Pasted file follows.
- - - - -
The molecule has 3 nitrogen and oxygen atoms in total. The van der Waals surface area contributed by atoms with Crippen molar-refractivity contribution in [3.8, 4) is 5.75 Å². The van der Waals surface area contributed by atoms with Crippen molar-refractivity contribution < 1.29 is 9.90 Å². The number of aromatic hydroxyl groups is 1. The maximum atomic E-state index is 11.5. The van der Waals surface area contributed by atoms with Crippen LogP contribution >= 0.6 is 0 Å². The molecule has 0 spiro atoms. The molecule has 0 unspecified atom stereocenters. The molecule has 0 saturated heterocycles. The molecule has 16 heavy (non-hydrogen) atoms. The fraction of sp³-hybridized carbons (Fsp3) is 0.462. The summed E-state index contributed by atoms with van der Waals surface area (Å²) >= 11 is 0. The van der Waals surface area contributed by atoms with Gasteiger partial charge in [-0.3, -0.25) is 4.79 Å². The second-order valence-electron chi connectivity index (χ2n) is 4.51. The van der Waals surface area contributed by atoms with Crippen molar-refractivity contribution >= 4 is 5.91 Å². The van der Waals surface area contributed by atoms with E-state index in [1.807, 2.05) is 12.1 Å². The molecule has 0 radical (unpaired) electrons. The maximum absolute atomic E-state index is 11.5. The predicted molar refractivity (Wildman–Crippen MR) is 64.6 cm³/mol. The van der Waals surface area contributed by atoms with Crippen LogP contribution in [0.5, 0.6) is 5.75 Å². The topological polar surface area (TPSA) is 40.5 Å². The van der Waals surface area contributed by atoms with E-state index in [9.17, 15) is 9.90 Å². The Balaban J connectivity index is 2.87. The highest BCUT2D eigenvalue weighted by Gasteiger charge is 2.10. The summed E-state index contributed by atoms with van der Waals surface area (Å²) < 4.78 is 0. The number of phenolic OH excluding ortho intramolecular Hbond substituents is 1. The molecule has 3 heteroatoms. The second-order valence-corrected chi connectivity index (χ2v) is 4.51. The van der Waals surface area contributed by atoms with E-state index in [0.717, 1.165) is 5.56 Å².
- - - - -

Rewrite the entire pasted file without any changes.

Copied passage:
The molecule has 3 nitrogen and oxygen atoms in total. The van der Waals surface area contributed by atoms with Crippen molar-refractivity contribution in [3.8, 4) is 5.75 Å². The van der Waals surface area contributed by atoms with Crippen molar-refractivity contribution < 1.29 is 9.90 Å². The number of aromatic hydroxyl groups is 1. The maximum atomic E-state index is 11.5. The van der Waals surface area contributed by atoms with Crippen LogP contribution >= 0.6 is 0 Å². The molecule has 0 spiro atoms. The molecule has 0 unspecified atom stereocenters. The molecule has 0 saturated heterocycles. The molecule has 16 heavy (non-hydrogen) atoms. The fraction of sp³-hybridized carbons (Fsp3) is 0.462. The summed E-state index contributed by atoms with van der Waals surface area (Å²) >= 11 is 0. The van der Waals surface area contributed by atoms with Gasteiger partial charge in [-0.3, -0.25) is 4.79 Å². The second-order valence-electron chi connectivity index (χ2n) is 4.51. The van der Waals surface area contributed by atoms with Crippen molar-refractivity contribution >= 4 is 5.91 Å². The van der Waals surface area contributed by atoms with E-state index in [1.807, 2.05) is 12.1 Å². The molecule has 0 radical (unpaired) electrons. The maximum absolute atomic E-state index is 11.5. The predicted molar refractivity (Wildman–Crippen MR) is 64.6 cm³/mol. The van der Waals surface area contributed by atoms with Crippen LogP contribution in [0.5, 0.6) is 5.75 Å². The topological polar surface area (TPSA) is 40.5 Å². The van der Waals surface area contributed by atoms with E-state index in [9.17, 15) is 9.90 Å². The Balaban J connectivity index is 2.87. The highest BCUT2D eigenvalue weighted by Gasteiger charge is 2.10. The summed E-state index contributed by atoms with van der Waals surface area (Å²) < 4.78 is 0. The number of phenolic OH excluding ortho intramolecular Hbond substituents is 1. The molecule has 3 heteroatoms. The second-order valence-corrected chi connectivity index (χ2v) is 4.51. The van der Waals surface area contributed by atoms with E-state index in [0.717, 1.165) is 5.56 Å².